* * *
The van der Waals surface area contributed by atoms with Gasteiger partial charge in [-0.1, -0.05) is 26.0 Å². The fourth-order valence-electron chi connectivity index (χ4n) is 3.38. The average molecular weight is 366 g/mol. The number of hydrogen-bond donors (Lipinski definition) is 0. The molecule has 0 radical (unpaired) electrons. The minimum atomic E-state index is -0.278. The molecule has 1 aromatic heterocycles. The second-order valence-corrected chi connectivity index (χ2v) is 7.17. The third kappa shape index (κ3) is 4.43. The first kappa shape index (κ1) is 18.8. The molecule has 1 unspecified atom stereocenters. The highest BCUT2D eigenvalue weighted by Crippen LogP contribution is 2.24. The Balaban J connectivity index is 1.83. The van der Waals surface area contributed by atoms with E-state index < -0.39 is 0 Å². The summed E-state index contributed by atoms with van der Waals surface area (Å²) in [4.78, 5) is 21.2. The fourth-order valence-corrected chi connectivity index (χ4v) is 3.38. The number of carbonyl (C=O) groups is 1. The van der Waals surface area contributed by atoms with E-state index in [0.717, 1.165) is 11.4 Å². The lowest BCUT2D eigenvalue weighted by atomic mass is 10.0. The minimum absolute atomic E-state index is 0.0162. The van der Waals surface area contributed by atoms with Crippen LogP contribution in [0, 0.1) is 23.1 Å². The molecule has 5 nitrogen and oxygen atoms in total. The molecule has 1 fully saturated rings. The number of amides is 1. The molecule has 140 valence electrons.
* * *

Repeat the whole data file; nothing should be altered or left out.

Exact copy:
The van der Waals surface area contributed by atoms with Gasteiger partial charge in [-0.1, -0.05) is 26.0 Å². The fourth-order valence-electron chi connectivity index (χ4n) is 3.38. The average molecular weight is 366 g/mol. The number of hydrogen-bond donors (Lipinski definition) is 0. The molecule has 0 radical (unpaired) electrons. The minimum atomic E-state index is -0.278. The molecule has 1 aromatic heterocycles. The second-order valence-corrected chi connectivity index (χ2v) is 7.17. The third kappa shape index (κ3) is 4.43. The first kappa shape index (κ1) is 18.8. The molecule has 1 unspecified atom stereocenters. The highest BCUT2D eigenvalue weighted by Crippen LogP contribution is 2.24. The Balaban J connectivity index is 1.83. The van der Waals surface area contributed by atoms with E-state index < -0.39 is 0 Å². The summed E-state index contributed by atoms with van der Waals surface area (Å²) in [4.78, 5) is 21.2. The fourth-order valence-corrected chi connectivity index (χ4v) is 3.38. The number of carbonyl (C=O) groups is 1. The van der Waals surface area contributed by atoms with E-state index in [0.717, 1.165) is 11.4 Å². The lowest BCUT2D eigenvalue weighted by atomic mass is 10.0. The minimum absolute atomic E-state index is 0.0162. The van der Waals surface area contributed by atoms with Crippen LogP contribution in [0, 0.1) is 23.1 Å². The molecule has 5 nitrogen and oxygen atoms in total. The molecule has 1 fully saturated rings. The number of amides is 1. The molecule has 140 valence electrons.